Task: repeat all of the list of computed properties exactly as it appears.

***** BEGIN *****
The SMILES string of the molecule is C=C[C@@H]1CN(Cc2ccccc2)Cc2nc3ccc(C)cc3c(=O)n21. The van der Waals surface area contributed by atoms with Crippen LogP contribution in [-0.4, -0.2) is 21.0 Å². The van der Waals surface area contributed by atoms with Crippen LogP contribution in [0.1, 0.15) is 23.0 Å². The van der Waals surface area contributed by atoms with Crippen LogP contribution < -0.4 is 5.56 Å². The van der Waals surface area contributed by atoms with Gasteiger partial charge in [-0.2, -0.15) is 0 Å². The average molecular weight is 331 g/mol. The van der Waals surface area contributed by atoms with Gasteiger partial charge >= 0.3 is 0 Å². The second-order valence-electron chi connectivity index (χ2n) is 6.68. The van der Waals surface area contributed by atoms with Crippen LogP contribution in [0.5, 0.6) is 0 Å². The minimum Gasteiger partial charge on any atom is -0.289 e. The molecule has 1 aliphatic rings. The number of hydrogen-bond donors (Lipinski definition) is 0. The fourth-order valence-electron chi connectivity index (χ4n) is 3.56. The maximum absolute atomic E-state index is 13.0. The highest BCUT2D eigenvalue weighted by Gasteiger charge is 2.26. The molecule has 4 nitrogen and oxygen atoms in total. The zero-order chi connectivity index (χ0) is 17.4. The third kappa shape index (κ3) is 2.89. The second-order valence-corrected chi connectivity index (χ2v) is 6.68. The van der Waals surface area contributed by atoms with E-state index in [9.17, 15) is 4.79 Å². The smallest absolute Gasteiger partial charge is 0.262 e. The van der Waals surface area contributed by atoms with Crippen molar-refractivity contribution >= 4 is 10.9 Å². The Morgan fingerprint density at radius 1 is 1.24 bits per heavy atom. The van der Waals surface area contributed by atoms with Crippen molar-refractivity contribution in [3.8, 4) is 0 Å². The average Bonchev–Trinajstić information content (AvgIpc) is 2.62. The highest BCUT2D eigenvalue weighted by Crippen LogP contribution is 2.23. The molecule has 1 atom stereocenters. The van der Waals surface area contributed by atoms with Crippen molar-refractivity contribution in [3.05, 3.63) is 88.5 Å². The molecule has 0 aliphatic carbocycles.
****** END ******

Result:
The SMILES string of the molecule is C=C[C@@H]1CN(Cc2ccccc2)Cc2nc3ccc(C)cc3c(=O)n21. The van der Waals surface area contributed by atoms with Crippen LogP contribution in [-0.4, -0.2) is 21.0 Å². The van der Waals surface area contributed by atoms with Crippen LogP contribution in [0.1, 0.15) is 23.0 Å². The van der Waals surface area contributed by atoms with Crippen LogP contribution < -0.4 is 5.56 Å². The van der Waals surface area contributed by atoms with Gasteiger partial charge in [-0.2, -0.15) is 0 Å². The average molecular weight is 331 g/mol. The van der Waals surface area contributed by atoms with Gasteiger partial charge >= 0.3 is 0 Å². The second-order valence-electron chi connectivity index (χ2n) is 6.68. The van der Waals surface area contributed by atoms with Crippen LogP contribution in [0.5, 0.6) is 0 Å². The minimum Gasteiger partial charge on any atom is -0.289 e. The molecule has 1 aliphatic rings. The number of hydrogen-bond donors (Lipinski definition) is 0. The fourth-order valence-electron chi connectivity index (χ4n) is 3.56. The maximum absolute atomic E-state index is 13.0. The highest BCUT2D eigenvalue weighted by Gasteiger charge is 2.26. The molecule has 4 nitrogen and oxygen atoms in total. The zero-order chi connectivity index (χ0) is 17.4. The third kappa shape index (κ3) is 2.89. The second-order valence-corrected chi connectivity index (χ2v) is 6.68. The van der Waals surface area contributed by atoms with E-state index in [9.17, 15) is 4.79 Å². The smallest absolute Gasteiger partial charge is 0.262 e. The van der Waals surface area contributed by atoms with Crippen molar-refractivity contribution >= 4 is 10.9 Å². The Morgan fingerprint density at radius 1 is 1.24 bits per heavy atom. The van der Waals surface area contributed by atoms with Crippen molar-refractivity contribution in [3.8, 4) is 0 Å². The average Bonchev–Trinajstić information content (AvgIpc) is 2.62. The highest BCUT2D eigenvalue weighted by Crippen LogP contribution is 2.23. The molecule has 1 atom stereocenters. The van der Waals surface area contributed by atoms with Crippen molar-refractivity contribution in [3.05, 3.63) is 88.5 Å². The molecule has 0 aliphatic carbocycles.